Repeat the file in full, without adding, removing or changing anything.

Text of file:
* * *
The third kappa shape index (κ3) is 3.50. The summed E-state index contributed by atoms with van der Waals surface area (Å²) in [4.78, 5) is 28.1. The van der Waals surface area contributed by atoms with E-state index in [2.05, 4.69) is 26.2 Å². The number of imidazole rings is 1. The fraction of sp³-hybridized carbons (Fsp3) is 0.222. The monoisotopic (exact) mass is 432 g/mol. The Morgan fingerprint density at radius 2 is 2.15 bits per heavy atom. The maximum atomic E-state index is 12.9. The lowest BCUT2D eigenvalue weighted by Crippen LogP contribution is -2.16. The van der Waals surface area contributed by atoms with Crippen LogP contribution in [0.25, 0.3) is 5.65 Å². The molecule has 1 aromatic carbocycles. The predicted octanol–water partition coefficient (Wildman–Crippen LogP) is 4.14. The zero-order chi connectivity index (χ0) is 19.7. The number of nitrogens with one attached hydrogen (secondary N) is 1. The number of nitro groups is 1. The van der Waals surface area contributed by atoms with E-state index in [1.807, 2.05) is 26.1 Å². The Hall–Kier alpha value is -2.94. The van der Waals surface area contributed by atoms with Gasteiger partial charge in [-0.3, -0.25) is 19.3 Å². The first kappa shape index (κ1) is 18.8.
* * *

The third kappa shape index (κ3) is 3.50. The summed E-state index contributed by atoms with van der Waals surface area (Å²) in [4.78, 5) is 28.1. The van der Waals surface area contributed by atoms with E-state index in [2.05, 4.69) is 26.2 Å². The number of imidazole rings is 1. The fraction of sp³-hybridized carbons (Fsp3) is 0.222. The monoisotopic (exact) mass is 432 g/mol. The Morgan fingerprint density at radius 2 is 2.15 bits per heavy atom. The maximum atomic E-state index is 12.9. The lowest BCUT2D eigenvalue weighted by Crippen LogP contribution is -2.16. The van der Waals surface area contributed by atoms with Crippen LogP contribution in [0.25, 0.3) is 5.65 Å². The molecule has 1 aromatic carbocycles. The predicted octanol–water partition coefficient (Wildman–Crippen LogP) is 4.14. The zero-order chi connectivity index (χ0) is 19.7. The number of nitrogens with one attached hydrogen (secondary N) is 1. The number of nitro groups is 1. The van der Waals surface area contributed by atoms with E-state index in [1.807, 2.05) is 26.1 Å². The Hall–Kier alpha value is -2.94. The van der Waals surface area contributed by atoms with Gasteiger partial charge in [-0.3, -0.25) is 19.3 Å². The first kappa shape index (κ1) is 18.8.